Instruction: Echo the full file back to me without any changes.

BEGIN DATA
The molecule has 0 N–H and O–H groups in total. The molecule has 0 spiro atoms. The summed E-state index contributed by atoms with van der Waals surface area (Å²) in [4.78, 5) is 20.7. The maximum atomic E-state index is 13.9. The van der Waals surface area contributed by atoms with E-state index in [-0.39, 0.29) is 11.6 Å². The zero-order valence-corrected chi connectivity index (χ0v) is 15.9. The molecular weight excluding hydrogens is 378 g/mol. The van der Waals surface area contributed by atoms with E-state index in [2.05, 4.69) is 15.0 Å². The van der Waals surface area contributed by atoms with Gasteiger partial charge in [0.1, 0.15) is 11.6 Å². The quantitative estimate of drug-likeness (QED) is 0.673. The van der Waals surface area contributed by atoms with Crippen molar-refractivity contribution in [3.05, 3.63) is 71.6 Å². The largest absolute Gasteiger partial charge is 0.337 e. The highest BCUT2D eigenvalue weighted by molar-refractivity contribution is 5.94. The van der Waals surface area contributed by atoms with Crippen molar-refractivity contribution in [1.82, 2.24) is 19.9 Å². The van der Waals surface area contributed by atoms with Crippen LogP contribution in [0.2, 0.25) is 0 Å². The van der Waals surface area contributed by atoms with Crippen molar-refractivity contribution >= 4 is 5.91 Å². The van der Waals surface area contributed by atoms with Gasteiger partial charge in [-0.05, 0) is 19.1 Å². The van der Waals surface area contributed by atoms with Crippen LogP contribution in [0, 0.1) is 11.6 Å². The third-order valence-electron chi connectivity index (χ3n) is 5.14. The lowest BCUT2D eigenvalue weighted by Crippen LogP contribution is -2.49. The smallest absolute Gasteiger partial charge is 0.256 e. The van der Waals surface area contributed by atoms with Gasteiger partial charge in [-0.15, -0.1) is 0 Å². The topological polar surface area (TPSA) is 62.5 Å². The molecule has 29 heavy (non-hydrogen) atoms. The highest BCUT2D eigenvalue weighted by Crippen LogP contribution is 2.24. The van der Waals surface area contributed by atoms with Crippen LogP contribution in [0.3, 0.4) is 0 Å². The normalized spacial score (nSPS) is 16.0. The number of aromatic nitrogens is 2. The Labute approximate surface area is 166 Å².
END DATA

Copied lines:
The molecule has 0 N–H and O–H groups in total. The molecule has 0 spiro atoms. The summed E-state index contributed by atoms with van der Waals surface area (Å²) in [4.78, 5) is 20.7. The maximum atomic E-state index is 13.9. The van der Waals surface area contributed by atoms with E-state index in [-0.39, 0.29) is 11.6 Å². The zero-order valence-corrected chi connectivity index (χ0v) is 15.9. The molecular weight excluding hydrogens is 378 g/mol. The van der Waals surface area contributed by atoms with E-state index in [2.05, 4.69) is 15.0 Å². The van der Waals surface area contributed by atoms with Gasteiger partial charge in [0.1, 0.15) is 11.6 Å². The quantitative estimate of drug-likeness (QED) is 0.673. The van der Waals surface area contributed by atoms with Crippen molar-refractivity contribution in [3.05, 3.63) is 71.6 Å². The largest absolute Gasteiger partial charge is 0.337 e. The highest BCUT2D eigenvalue weighted by molar-refractivity contribution is 5.94. The van der Waals surface area contributed by atoms with Crippen molar-refractivity contribution in [1.82, 2.24) is 19.9 Å². The van der Waals surface area contributed by atoms with Crippen LogP contribution in [0.2, 0.25) is 0 Å². The van der Waals surface area contributed by atoms with Crippen molar-refractivity contribution >= 4 is 5.91 Å². The van der Waals surface area contributed by atoms with Gasteiger partial charge in [-0.05, 0) is 19.1 Å². The van der Waals surface area contributed by atoms with Crippen LogP contribution in [0, 0.1) is 11.6 Å². The third-order valence-electron chi connectivity index (χ3n) is 5.14. The lowest BCUT2D eigenvalue weighted by Crippen LogP contribution is -2.49. The smallest absolute Gasteiger partial charge is 0.256 e. The van der Waals surface area contributed by atoms with Gasteiger partial charge in [-0.15, -0.1) is 0 Å². The topological polar surface area (TPSA) is 62.5 Å². The molecule has 29 heavy (non-hydrogen) atoms. The highest BCUT2D eigenvalue weighted by Crippen LogP contribution is 2.24. The van der Waals surface area contributed by atoms with Crippen LogP contribution in [0.3, 0.4) is 0 Å². The normalized spacial score (nSPS) is 16.0. The number of aromatic nitrogens is 2. The Labute approximate surface area is 166 Å².